How did Europe's oldest political institution come to grips with the disruptive new technology of print?
Printing thrived after it came to Rome in the 1460s. Renaissance scholars, poets, and pilgrims in the Eternal City formed a ready market for mass-produced books. But Rome was also a capital city—seat of the Renaissance papacy, home to its bureaucracy, and a hub of international diplomacy—and print played a role in these circles, too. In Papal Bull, Margaret Meserve uncovers a critical new dimension of the history of early Italian printing by revealing how the Renaissance popes wielded print as a political tool.
Over half a century of war and controversy—from approximately 1470 to 1520—the papacy and its agents deployed printed texts to potent effect, excommunicating enemies, pursuing diplomatic alliances, condemning heretics, publishing indulgences, promoting new traditions, and luring pilgrims and their money to the papal city. Early modern historians have long stressed the innovative press campaigns of the Protestant Reformers, but Meserve shows that the popes were even earlier adopters of the new technology, deploying mass communication many decades before Luther. The papacy astutely exploited the new medium to broadcast ancient claims to authority and underscore the centrality of Rome to Catholic Christendom.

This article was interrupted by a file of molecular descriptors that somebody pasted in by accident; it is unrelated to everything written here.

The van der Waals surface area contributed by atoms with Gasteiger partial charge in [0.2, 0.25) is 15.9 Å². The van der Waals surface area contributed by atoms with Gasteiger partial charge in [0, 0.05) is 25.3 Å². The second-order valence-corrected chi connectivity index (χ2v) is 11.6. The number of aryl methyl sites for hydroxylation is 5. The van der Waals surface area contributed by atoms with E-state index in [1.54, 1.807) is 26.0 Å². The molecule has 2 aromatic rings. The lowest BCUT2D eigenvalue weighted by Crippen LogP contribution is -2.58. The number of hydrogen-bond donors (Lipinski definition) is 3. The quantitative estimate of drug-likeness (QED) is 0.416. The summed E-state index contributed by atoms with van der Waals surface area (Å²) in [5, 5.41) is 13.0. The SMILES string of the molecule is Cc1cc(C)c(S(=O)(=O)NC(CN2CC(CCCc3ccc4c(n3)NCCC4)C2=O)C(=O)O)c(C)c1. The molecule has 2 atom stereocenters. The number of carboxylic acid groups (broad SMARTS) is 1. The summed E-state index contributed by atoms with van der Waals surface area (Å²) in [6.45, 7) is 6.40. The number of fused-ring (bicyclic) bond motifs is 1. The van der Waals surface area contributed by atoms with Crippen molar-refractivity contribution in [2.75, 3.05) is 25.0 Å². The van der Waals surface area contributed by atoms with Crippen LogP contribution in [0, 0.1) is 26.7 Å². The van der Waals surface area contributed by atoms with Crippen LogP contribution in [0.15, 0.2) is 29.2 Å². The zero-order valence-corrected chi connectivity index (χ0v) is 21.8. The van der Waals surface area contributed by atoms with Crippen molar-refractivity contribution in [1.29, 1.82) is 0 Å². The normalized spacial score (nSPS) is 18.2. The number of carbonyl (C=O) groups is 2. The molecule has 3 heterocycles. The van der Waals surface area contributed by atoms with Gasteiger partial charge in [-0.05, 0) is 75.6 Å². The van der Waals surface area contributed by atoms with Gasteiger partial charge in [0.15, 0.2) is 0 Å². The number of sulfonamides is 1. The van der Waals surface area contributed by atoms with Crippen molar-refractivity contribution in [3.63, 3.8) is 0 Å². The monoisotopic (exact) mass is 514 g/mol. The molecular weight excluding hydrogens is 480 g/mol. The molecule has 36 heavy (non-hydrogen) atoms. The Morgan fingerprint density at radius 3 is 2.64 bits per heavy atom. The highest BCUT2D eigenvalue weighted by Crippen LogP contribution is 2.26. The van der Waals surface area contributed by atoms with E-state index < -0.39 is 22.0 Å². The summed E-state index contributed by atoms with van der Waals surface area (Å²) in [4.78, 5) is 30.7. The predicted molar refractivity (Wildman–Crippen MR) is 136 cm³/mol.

Drawing on a vast archive, Papal Bull reveals how the Renaissance popes used print to project an authoritarian vision of their institution and their capital city, even as critics launched blistering attacks in print that foreshadowed the media wars of the coming Reformation. Papal publishing campaigns tested longstanding principles of canon law promulgation, developed new visual and graphic vocabularies, and prompted some of Europe's first printed pamphlet wars. An exciting interdisciplinary study based on new literary, historical, and bibliographical evidence, this book will appeal to students and scholars of the Italian Renaissance, the Reformation, and the history of the book.
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